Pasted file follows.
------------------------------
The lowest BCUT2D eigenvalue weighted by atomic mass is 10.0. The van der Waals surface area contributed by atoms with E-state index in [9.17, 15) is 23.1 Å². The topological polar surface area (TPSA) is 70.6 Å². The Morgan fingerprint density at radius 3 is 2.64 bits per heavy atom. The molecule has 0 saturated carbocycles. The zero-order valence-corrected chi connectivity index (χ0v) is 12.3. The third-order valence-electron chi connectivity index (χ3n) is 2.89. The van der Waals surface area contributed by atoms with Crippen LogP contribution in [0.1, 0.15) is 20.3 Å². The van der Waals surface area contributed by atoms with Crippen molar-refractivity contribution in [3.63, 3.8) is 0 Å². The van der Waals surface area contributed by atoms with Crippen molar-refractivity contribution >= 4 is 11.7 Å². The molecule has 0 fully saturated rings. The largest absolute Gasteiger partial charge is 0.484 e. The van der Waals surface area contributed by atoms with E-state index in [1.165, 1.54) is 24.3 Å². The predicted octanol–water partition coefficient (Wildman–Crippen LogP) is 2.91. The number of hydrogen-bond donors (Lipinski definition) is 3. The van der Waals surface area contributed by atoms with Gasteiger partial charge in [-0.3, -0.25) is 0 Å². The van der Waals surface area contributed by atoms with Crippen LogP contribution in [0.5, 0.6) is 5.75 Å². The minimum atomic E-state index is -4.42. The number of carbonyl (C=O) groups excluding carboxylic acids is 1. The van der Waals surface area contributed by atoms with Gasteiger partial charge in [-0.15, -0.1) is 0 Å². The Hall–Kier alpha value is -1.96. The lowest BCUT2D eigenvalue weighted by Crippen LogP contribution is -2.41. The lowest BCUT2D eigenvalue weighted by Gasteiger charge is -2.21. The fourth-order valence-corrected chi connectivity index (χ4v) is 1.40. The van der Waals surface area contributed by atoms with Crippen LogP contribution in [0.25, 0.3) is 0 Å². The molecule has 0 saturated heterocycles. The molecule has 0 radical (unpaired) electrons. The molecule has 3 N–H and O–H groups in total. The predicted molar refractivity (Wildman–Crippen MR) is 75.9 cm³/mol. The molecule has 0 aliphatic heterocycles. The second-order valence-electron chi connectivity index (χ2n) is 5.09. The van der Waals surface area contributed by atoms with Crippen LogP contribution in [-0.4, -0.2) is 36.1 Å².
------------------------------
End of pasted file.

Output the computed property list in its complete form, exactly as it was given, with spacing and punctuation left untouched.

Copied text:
The lowest BCUT2D eigenvalue weighted by atomic mass is 10.0. The van der Waals surface area contributed by atoms with E-state index in [9.17, 15) is 23.1 Å². The topological polar surface area (TPSA) is 70.6 Å². The Morgan fingerprint density at radius 3 is 2.64 bits per heavy atom. The molecule has 0 saturated carbocycles. The zero-order valence-corrected chi connectivity index (χ0v) is 12.3. The third-order valence-electron chi connectivity index (χ3n) is 2.89. The van der Waals surface area contributed by atoms with Crippen LogP contribution in [0.1, 0.15) is 20.3 Å². The van der Waals surface area contributed by atoms with Crippen molar-refractivity contribution in [3.63, 3.8) is 0 Å². The van der Waals surface area contributed by atoms with Crippen molar-refractivity contribution >= 4 is 11.7 Å². The molecule has 0 fully saturated rings. The largest absolute Gasteiger partial charge is 0.484 e. The van der Waals surface area contributed by atoms with E-state index in [1.165, 1.54) is 24.3 Å². The predicted octanol–water partition coefficient (Wildman–Crippen LogP) is 2.91. The number of hydrogen-bond donors (Lipinski definition) is 3. The van der Waals surface area contributed by atoms with Gasteiger partial charge in [-0.3, -0.25) is 0 Å². The van der Waals surface area contributed by atoms with Crippen LogP contribution in [0.5, 0.6) is 5.75 Å². The minimum atomic E-state index is -4.42. The number of carbonyl (C=O) groups excluding carboxylic acids is 1. The van der Waals surface area contributed by atoms with Gasteiger partial charge in [-0.15, -0.1) is 0 Å². The Hall–Kier alpha value is -1.96. The lowest BCUT2D eigenvalue weighted by Crippen LogP contribution is -2.41. The lowest BCUT2D eigenvalue weighted by Gasteiger charge is -2.21. The fourth-order valence-corrected chi connectivity index (χ4v) is 1.40. The van der Waals surface area contributed by atoms with Crippen LogP contribution in [0.25, 0.3) is 0 Å². The molecule has 0 saturated heterocycles. The molecule has 0 radical (unpaired) electrons. The molecule has 3 N–H and O–H groups in total. The predicted molar refractivity (Wildman–Crippen MR) is 75.9 cm³/mol. The molecule has 0 aliphatic heterocycles. The second-order valence-electron chi connectivity index (χ2n) is 5.09. The van der Waals surface area contributed by atoms with Crippen LogP contribution in [-0.4, -0.2) is 36.1 Å².